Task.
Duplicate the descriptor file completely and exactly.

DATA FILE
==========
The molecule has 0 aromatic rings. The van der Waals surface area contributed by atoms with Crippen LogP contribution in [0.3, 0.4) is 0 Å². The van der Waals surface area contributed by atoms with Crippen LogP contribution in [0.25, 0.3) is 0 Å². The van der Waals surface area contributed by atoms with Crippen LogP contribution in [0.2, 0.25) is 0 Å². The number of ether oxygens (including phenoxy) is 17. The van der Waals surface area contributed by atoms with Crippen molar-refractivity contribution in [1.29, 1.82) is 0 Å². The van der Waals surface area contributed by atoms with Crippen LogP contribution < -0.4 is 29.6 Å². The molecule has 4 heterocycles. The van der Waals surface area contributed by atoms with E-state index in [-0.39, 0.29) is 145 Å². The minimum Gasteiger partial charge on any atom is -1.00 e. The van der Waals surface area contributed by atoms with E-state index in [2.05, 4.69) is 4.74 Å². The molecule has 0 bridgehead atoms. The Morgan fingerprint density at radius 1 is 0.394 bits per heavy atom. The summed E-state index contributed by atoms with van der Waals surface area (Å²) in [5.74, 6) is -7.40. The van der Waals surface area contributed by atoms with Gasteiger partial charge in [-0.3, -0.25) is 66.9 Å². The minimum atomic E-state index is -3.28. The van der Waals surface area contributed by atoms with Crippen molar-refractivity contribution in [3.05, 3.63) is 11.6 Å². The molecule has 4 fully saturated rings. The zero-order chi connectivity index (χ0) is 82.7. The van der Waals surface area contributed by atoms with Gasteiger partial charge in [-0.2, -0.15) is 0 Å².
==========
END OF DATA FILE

The molecule has 0 aromatic rings. The van der Waals surface area contributed by atoms with Crippen LogP contribution in [0.3, 0.4) is 0 Å². The van der Waals surface area contributed by atoms with Crippen LogP contribution in [0.25, 0.3) is 0 Å². The van der Waals surface area contributed by atoms with Crippen LogP contribution in [0.2, 0.25) is 0 Å². The number of ether oxygens (including phenoxy) is 17. The van der Waals surface area contributed by atoms with Crippen molar-refractivity contribution in [1.29, 1.82) is 0 Å². The van der Waals surface area contributed by atoms with Crippen LogP contribution < -0.4 is 29.6 Å². The molecule has 4 heterocycles. The van der Waals surface area contributed by atoms with E-state index in [-0.39, 0.29) is 145 Å². The minimum Gasteiger partial charge on any atom is -1.00 e. The van der Waals surface area contributed by atoms with E-state index in [2.05, 4.69) is 4.74 Å². The molecule has 0 bridgehead atoms. The Morgan fingerprint density at radius 1 is 0.394 bits per heavy atom. The summed E-state index contributed by atoms with van der Waals surface area (Å²) in [5.74, 6) is -7.40. The van der Waals surface area contributed by atoms with Gasteiger partial charge in [-0.3, -0.25) is 66.9 Å². The minimum atomic E-state index is -3.28. The van der Waals surface area contributed by atoms with Crippen molar-refractivity contribution in [3.05, 3.63) is 11.6 Å². The molecule has 4 fully saturated rings. The zero-order chi connectivity index (χ0) is 82.7. The van der Waals surface area contributed by atoms with Gasteiger partial charge in [-0.2, -0.15) is 0 Å².